“I ran into a girl…She said I was a strange person and she told me why. She said, ‘You were born in a certain area where the ground is metallic.’” – Bob Dylan, Behind the Shades Revisited
Bob Dylan was born in Duluth but spent his formative years in Hibbing, a small, isolated northern Minnesota town whose claim to fame (according to the billboard that greets you as you come into town) is that it’s home to the world’s largest open-pit iron mine. It’s also my hometown, in an area so remote from Minneapolis that a friend from the city had never heard of it.
There are a number of towns in Minnesota’s Iron Range, which covers the upper fork of the state, but Hibbing is a particularly weird place given an accident of history; its inadvertent placement atop one of the richest veins of iron ore meant the mining company had to grant the townspeople major concessions to persuade them to move its location. Thus Hibbing is the only town with a high school listed in the National Register of Historic Places: the building cost four-million dollars (in 1923!), complete with marble floors in the bathrooms, a 1800-seat auditorium patterned after the Capitol Theatre in New York City, and a Broadway-level green room. Because Hibbing, which is near Canada, wasn’t the most hospitable place to live (in his memoir, Chronicles, Dylan described the winters as so cold and unending as to be hallucinogenic), the mining company also invested in education: the superintendent of the school system supposedly received the highest salary of any school district in the state, and K-12 instructors were paid unusually high salaries for the area. The Hibbing public schools were thus funded more like lavish private schools, so you end up with people like English teacher B.J. Rolfzen, who is often credited by Bob Dylan for instilling in him a love of language.
To give you an idea, this is where we had our pep rallies for homecoming, our auditorium. You can imagine yourself laughing a young Bob Dylan (then, Robert Zimmerman) off the stage at the talent show (yes, this happened).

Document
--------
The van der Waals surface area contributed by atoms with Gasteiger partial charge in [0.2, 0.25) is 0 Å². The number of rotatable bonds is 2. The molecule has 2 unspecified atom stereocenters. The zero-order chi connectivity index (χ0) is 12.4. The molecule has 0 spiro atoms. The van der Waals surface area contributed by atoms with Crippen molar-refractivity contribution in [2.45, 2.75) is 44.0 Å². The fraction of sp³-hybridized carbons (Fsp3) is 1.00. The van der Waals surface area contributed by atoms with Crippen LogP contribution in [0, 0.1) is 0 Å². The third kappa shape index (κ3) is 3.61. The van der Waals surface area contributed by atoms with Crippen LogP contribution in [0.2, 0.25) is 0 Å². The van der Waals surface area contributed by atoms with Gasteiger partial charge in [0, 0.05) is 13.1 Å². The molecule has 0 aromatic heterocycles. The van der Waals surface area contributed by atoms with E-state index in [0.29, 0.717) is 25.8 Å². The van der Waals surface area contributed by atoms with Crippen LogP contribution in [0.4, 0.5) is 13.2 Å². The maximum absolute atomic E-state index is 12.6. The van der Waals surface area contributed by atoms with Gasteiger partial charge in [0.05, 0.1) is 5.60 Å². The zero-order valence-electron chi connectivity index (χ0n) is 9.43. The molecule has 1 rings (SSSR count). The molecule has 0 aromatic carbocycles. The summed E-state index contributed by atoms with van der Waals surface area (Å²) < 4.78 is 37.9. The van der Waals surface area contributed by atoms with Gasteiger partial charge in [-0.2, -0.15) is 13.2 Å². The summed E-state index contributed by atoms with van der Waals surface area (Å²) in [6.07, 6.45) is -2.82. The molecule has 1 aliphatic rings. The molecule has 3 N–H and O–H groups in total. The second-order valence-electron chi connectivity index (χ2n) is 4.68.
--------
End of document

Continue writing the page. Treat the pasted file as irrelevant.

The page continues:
But whether it was the richly funded schools or the iron ore in the water or some other strange vortex (Hibbing is also, weirdly, at the epicenter of climate change), the town boasts an unusual number of writers, some of them culture-changers like Dylan. (And this is not to mention that Greyhound Bus Lines, Jeno’s Pizza Rolls, and Gus Hall — all Hibbing originals.)
The uncle of one of the kids I sat next to in Earth Sciences in junior high was Vincent Bugliosi, the Charlie Manson case prosecutor and the author of the best-seller about the case, Helter Skelter. Bethany McLean has the distinction of being the person who broke the Enron scandal; she wrote about first in Fortune magazine, and then in the best-selling Enron: The Smartest Guys in the Room, which was made into a movie of the same name. Rick Novak, M.D., is the author of a medical thriller set in Hibbing that references the newest Nobel Laureate: The Doctor and Mr. Dylan. Frank Riley, author of various science fiction novels, won a Hugo Award for They’d Rather Be Right, which he co-wrote with Mark Clifton — apparently this was only the second time the Hugo was awarded to a novel.
Who will come out of Hibbing next?